From a logistical standpoint, your child will be able to access more challenging slopes sooner in a private lesson as the instructor does not have to make sure that the other 7 are also up to the task. With the 1:1: ratio the instructor is able to try them on different terrain, and for beginners – even get them riding the chairlift much sooner than they would in a group. This in itself gives the child far more `milage` – which is very important – to be able to master their snowplough and turns on a far longer beginner slope with the physical support of their instructor, as opposed to waiting for their turn on a Magic Carpet. 

Is there any benefit to Group Lessons?

That is not to say that there is no advantage for group lessons, as of course there is. For more advanced levels, certainly where mileage is even more valuable, group lessons can provide this in a more sociable (other kids) environment than a private lesson. It is true that kids do learn very well around other kids, and there is a definite fun factor advantage in the group lessons experience, and some children have extremely fond memories of their days in `ski school` and the friends that they made. There are also fewer high level children taking lessons so the child/instructor ratio tends to be much lower for these groups; it is possible to luck out with a private if no other children are at that level.  Low season too can also see smaller classes than the bursting ones we see during peak times.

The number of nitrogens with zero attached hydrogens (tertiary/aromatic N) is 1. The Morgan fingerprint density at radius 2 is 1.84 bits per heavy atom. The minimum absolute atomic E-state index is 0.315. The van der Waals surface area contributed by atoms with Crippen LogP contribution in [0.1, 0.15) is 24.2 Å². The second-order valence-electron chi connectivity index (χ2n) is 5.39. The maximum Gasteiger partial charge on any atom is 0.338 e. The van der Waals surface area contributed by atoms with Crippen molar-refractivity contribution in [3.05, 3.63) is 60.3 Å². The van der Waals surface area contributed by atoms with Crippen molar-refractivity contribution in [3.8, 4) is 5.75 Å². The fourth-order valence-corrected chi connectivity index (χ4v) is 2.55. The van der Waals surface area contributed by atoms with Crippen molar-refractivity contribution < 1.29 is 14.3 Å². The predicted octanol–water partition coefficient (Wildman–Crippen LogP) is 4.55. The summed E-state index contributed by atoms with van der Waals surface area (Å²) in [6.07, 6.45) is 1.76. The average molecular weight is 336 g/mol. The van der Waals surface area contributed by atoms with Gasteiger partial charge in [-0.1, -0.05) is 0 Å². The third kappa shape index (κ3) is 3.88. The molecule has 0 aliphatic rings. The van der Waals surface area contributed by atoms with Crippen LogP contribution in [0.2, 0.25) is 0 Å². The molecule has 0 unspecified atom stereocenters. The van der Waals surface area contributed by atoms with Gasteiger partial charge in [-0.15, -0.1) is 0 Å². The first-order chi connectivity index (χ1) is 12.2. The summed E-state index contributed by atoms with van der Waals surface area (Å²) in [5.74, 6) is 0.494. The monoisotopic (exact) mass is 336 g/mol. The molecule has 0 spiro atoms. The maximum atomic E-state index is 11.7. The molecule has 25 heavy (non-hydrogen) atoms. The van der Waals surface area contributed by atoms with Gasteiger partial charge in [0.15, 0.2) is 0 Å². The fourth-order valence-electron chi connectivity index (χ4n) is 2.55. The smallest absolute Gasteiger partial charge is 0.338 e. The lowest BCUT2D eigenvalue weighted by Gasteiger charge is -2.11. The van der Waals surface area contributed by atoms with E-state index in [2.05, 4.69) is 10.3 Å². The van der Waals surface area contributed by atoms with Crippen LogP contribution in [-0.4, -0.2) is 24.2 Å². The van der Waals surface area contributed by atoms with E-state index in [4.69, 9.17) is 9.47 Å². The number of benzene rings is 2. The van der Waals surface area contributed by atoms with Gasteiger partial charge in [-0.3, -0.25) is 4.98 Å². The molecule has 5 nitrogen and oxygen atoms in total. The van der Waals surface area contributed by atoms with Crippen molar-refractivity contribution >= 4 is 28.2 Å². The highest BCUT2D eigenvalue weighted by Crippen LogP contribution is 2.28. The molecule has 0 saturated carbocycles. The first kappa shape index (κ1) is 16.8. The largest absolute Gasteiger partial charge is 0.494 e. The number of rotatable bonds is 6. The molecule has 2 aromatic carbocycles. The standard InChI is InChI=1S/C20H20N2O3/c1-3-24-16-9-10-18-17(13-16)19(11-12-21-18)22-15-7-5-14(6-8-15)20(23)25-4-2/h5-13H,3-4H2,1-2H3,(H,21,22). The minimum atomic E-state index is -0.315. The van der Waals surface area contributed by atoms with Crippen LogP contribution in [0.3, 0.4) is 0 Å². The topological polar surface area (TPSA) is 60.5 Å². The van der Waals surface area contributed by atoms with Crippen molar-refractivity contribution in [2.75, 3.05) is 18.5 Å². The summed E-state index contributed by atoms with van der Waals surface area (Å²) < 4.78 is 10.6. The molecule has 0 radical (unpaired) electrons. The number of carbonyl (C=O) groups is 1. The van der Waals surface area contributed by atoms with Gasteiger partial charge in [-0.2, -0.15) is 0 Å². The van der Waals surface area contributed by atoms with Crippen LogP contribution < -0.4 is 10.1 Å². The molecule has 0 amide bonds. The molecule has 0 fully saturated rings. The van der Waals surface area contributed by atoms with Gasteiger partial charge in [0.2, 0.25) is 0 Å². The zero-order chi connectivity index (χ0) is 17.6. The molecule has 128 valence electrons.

At the other end of the scale are the beginner toddlers; children under 5 tire extremely easily as they lack the muscular development to fully support themselves in an ideal skiing stance. When we consider all that tiny tots have to contend with (naps, travel, unfamiliarity, communication frustrations etc…. ) Small children do not generally last long in lessons, and a bit part of the lesson is focused on keeping them smiling and excited about snow and skiing. Because of this, cheaper group lessons are certainly more cost effective than a private, and should be shorter In length than regular group lessons. 


What is the ideal amount of lessons for my child?